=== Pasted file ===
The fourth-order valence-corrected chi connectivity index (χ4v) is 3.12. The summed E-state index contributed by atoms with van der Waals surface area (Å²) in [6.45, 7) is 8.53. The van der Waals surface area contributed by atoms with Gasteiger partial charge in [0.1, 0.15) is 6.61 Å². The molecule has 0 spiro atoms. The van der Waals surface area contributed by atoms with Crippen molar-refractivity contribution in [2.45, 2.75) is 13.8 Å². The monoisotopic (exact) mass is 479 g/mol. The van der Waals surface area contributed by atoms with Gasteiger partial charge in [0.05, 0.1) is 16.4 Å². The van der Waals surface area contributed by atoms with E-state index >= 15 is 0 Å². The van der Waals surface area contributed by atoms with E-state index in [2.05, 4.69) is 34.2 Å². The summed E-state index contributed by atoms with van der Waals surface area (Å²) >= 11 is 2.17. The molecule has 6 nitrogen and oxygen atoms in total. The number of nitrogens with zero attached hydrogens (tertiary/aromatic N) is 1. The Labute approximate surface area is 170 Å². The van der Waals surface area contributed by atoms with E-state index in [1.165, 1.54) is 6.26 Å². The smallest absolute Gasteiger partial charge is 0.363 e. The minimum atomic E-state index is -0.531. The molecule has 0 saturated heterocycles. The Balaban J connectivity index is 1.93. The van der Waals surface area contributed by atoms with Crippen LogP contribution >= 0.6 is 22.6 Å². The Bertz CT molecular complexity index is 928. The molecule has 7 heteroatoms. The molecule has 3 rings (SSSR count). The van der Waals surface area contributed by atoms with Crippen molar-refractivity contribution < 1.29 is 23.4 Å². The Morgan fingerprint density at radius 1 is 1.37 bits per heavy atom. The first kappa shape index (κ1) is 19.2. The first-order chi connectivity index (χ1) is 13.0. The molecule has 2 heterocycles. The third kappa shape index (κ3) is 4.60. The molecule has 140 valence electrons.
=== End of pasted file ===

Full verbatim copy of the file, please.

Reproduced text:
The fourth-order valence-corrected chi connectivity index (χ4v) is 3.12. The summed E-state index contributed by atoms with van der Waals surface area (Å²) in [6.45, 7) is 8.53. The van der Waals surface area contributed by atoms with Gasteiger partial charge in [0.1, 0.15) is 6.61 Å². The molecule has 0 spiro atoms. The van der Waals surface area contributed by atoms with Crippen molar-refractivity contribution in [2.45, 2.75) is 13.8 Å². The monoisotopic (exact) mass is 479 g/mol. The van der Waals surface area contributed by atoms with Gasteiger partial charge in [0.05, 0.1) is 16.4 Å². The van der Waals surface area contributed by atoms with E-state index >= 15 is 0 Å². The van der Waals surface area contributed by atoms with E-state index in [2.05, 4.69) is 34.2 Å². The summed E-state index contributed by atoms with van der Waals surface area (Å²) >= 11 is 2.17. The molecule has 6 nitrogen and oxygen atoms in total. The number of nitrogens with zero attached hydrogens (tertiary/aromatic N) is 1. The Labute approximate surface area is 170 Å². The van der Waals surface area contributed by atoms with E-state index in [1.165, 1.54) is 6.26 Å². The smallest absolute Gasteiger partial charge is 0.363 e. The minimum atomic E-state index is -0.531. The molecule has 0 saturated heterocycles. The Balaban J connectivity index is 1.93. The van der Waals surface area contributed by atoms with Crippen LogP contribution >= 0.6 is 22.6 Å². The Bertz CT molecular complexity index is 928. The molecule has 7 heteroatoms. The molecule has 3 rings (SSSR count). The van der Waals surface area contributed by atoms with Crippen molar-refractivity contribution < 1.29 is 23.4 Å². The Morgan fingerprint density at radius 1 is 1.37 bits per heavy atom. The first kappa shape index (κ1) is 19.2. The first-order chi connectivity index (χ1) is 13.0. The molecule has 2 heterocycles. The third kappa shape index (κ3) is 4.60. The molecule has 140 valence electrons.